The next layer on this pyramid is "Esteem," a concept more commonly known as self love.  This writer thinks the concept of self love is completely misunderstood.  In our house analogy, this layer makes up the walls and floors - the general layout of our (hopefully) soon to be cozy dream home.  We tend to think of self love as blind, unconditional love, but this is wrong.  We can't love ourselves unconditionally, because we are our greatest critics, our own most vicious judges.  Nothing eats away at you more than your own guilt or regret.  We must then, if we are to live with the mountain of errors and cruel actions and words we're responsible for, learn to forgive ourselves... But this is impossible without learning to forgive others, but we'll get back to that.  Having esteem means knowing yourself, and knowing your worth.  Seeing where you fit in to society and what you bring of value into the lives of those you love and to whome you belong.

Final Need, Self Actualization

In theory, the next and final layer of the Maslowian hierarchy is "Self Actualization."  I would describe this in our house analogy as the final furnishing and decor we put into our house.  Couches, beds, that blender you love, the room dedicated to your work or personal passions, all the details that make your dream house really the dream you want to live in.  In practical application, self actualization just happens naturally once the other layers of the pyramid are sturdy enough to support it.  If you're fed, healthy, have resources, are loved, and love yourself, then of course you're going to follow your dreams!  This is where people pick a degree, or a career, or where they want to live, or act on decisions about who they are, or stand up for what they believe in, or make art - pretty much everything that's really, well, Human.  This is also where political arguments happen, but the animosity?  That comes from the layers of "Esteem" and "Love and Belonging."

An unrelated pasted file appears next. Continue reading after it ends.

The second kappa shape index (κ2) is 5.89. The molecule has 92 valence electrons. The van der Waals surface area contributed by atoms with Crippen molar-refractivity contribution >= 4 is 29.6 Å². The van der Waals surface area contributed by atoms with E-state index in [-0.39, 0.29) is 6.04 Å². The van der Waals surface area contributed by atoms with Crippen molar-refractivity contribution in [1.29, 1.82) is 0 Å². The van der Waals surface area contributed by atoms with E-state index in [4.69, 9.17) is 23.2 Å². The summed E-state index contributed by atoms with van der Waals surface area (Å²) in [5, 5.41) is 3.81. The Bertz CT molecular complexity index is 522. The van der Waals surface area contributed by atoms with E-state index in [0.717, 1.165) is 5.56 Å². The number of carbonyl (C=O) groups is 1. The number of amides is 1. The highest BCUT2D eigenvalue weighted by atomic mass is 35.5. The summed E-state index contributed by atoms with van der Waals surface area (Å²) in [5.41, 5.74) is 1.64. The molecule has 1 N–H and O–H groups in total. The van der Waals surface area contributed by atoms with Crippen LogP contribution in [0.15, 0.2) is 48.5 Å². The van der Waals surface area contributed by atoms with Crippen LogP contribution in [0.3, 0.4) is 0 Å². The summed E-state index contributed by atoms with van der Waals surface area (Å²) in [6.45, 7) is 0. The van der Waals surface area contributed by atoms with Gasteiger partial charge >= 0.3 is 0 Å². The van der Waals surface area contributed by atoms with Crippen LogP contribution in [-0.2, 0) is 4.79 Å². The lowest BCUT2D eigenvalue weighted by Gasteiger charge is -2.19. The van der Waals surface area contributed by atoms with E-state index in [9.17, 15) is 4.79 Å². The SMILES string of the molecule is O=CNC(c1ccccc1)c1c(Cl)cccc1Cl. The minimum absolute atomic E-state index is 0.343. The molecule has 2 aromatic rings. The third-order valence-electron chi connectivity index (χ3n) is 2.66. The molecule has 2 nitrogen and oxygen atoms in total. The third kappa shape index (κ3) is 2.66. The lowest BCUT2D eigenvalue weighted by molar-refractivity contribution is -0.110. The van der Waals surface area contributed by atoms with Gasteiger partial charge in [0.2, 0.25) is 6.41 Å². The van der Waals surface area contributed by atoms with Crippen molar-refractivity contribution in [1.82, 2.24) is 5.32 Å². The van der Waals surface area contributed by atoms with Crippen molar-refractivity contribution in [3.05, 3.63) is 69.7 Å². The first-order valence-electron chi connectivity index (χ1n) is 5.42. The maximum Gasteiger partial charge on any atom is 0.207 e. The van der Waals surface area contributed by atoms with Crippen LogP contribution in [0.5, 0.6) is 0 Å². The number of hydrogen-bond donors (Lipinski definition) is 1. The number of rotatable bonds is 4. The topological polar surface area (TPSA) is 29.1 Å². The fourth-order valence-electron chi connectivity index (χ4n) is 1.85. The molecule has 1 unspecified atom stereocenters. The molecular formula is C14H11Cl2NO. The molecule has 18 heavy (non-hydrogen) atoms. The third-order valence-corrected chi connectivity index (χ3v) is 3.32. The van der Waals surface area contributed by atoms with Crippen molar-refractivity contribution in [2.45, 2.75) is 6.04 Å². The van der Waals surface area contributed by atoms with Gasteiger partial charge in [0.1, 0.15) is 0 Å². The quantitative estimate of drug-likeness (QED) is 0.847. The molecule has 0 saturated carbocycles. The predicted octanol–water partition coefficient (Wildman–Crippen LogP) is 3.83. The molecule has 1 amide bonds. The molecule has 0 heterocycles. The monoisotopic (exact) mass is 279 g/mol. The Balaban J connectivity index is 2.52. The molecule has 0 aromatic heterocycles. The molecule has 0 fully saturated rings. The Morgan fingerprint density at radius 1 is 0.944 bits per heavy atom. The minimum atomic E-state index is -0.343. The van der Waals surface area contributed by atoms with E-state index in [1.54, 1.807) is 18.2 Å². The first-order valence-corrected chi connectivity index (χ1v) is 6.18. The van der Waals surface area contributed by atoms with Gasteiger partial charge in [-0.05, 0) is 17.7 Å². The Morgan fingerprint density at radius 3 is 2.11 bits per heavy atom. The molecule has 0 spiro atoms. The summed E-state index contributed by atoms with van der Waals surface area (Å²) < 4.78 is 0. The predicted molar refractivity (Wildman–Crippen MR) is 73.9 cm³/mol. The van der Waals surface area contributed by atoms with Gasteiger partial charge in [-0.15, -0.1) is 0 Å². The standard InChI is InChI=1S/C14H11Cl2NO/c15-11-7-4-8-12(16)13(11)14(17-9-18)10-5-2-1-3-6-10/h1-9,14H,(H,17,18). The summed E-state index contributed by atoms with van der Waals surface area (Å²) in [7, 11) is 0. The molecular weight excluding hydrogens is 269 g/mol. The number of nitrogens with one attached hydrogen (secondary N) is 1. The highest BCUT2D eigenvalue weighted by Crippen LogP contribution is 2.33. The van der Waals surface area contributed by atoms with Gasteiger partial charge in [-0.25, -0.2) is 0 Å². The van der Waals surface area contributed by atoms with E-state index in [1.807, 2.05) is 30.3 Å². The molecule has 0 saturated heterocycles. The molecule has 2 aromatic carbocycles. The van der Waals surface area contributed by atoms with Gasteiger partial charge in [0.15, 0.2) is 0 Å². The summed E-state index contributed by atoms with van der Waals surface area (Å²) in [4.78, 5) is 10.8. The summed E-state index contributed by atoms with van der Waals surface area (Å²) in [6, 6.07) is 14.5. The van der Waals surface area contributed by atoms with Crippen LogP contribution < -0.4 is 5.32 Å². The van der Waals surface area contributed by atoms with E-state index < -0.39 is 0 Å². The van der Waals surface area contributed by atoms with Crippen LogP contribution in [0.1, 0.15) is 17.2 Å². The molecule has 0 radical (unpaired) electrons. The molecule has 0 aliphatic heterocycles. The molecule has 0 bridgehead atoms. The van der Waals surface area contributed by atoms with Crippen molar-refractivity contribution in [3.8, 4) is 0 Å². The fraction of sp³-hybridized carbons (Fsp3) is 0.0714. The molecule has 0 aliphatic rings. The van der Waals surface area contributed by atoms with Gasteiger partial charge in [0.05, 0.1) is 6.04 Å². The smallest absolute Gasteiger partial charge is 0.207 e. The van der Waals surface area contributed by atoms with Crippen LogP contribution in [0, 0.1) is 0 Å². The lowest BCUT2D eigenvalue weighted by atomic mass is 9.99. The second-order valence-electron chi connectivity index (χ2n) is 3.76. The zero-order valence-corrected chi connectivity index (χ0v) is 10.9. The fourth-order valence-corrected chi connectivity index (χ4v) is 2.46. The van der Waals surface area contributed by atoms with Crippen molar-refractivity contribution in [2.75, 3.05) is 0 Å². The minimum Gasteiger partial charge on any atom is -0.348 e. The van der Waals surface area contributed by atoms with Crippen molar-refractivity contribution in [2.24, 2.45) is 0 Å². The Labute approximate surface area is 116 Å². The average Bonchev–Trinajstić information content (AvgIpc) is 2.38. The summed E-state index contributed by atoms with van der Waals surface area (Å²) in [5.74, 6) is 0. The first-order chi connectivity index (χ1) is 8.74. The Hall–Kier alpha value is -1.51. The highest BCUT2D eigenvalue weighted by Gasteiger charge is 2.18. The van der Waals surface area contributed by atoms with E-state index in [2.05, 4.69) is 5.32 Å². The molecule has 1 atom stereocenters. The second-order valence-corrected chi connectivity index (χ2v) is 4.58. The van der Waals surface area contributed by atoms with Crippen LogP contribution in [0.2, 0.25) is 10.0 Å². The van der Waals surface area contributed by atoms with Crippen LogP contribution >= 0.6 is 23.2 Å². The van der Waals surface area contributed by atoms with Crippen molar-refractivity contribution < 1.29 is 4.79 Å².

If you're still reading, I applaud you.  That was a lot to take in, and you deserve a break if you want it.  You also deserve the answer to this question:  What does this all have to do with politics?  Isn't this article supposed to have something to do with politcs?

Well, put simply, politics IS people, and this, all this, is what people are, on a really fundamental level.  Ask yourself, using your newfound psychological tools of human analysis...

Where's the disconnect?

Why does it seem completely unavoidable that these conversations turn so very sour when there's opposition?  Do I feel uncomfortable with the possibility that my ideas of politics are wrong?  What level on the Maslowian hierarchy does that relate to?  Is it esteem?  Or is it my realtionship with my family or friends that might be threatened?

If I were fully self actualizing, would I feel so much discomfort in these arguments?  Would I feel so angry when I read about the opposition and what they've done or said?  Should I see them all as stupid, or arrogant, or blind?  Is that... right?

Can I accept it, if it were true, that these feelings I have felt so strongly about those I have seen as my enemy have been dead wrong?

I'm asking this of both sides.  Left or Right, Red or Blue, even independents.

I said earlier that you have to learn to forgive others to learn to forgive youself.  This may be misleading.  The ability to forgive others and the ability to forgive yourself actually develop simultaneously.  They happen, in my opinion, when you learn to see people for their own desires, pains, and as the sum of their experiences.  When you recognize that you are a person, just like them, can see yourself in that same light and can see that everyone is probably just doing their darndest to figure out... anything... at any given moment.  Every cruel gesture that was ever done was done as a response to pain.  Every error made was made in ignorance, or in the desparation to be right and avoid self doubt.  If only we all had esteem, if only we all felt true bonds to our friends and families...  maybe then we would self actualize, instead of using these arguments we get in as a way to sooth what's missing lower on the hierarchy.  Do you see the connection?

It seems to me that it has nothing to do with whose wrong or who's right.  It should, but no one seems to really be focused on that.  An outsiders perspective, for what it's worth.  Personally, I just want the fighting to stop.  I feel like that's the difference between the past, the present, and our future.